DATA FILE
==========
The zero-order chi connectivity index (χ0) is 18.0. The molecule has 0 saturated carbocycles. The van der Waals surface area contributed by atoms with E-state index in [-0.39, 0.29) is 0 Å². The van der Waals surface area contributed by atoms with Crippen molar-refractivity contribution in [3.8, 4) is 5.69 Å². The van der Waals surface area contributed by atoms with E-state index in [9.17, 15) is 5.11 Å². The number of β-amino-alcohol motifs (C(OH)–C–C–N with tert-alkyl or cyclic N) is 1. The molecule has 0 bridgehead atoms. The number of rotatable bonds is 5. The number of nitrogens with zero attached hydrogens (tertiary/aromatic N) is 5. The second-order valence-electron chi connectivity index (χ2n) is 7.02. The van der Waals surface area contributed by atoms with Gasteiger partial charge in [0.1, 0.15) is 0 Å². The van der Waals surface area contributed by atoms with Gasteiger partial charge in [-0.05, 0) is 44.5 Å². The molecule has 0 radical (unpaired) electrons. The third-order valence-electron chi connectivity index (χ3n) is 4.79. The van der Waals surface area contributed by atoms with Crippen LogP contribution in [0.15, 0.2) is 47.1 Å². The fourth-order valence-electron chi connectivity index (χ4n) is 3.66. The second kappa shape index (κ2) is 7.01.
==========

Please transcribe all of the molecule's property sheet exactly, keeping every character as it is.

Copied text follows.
The zero-order chi connectivity index (χ0) is 18.0. The molecule has 0 saturated carbocycles. The van der Waals surface area contributed by atoms with E-state index in [-0.39, 0.29) is 0 Å². The van der Waals surface area contributed by atoms with Crippen molar-refractivity contribution in [3.8, 4) is 5.69 Å². The van der Waals surface area contributed by atoms with E-state index in [9.17, 15) is 5.11 Å². The number of β-amino-alcohol motifs (C(OH)–C–C–N with tert-alkyl or cyclic N) is 1. The molecule has 0 bridgehead atoms. The number of rotatable bonds is 5. The number of nitrogens with zero attached hydrogens (tertiary/aromatic N) is 5. The second-order valence-electron chi connectivity index (χ2n) is 7.02. The van der Waals surface area contributed by atoms with Gasteiger partial charge in [0.1, 0.15) is 0 Å². The van der Waals surface area contributed by atoms with Gasteiger partial charge in [-0.05, 0) is 44.5 Å². The molecule has 0 radical (unpaired) electrons. The third-order valence-electron chi connectivity index (χ3n) is 4.79. The van der Waals surface area contributed by atoms with Crippen LogP contribution in [0.15, 0.2) is 47.1 Å². The fourth-order valence-electron chi connectivity index (χ4n) is 3.66. The second kappa shape index (κ2) is 7.01.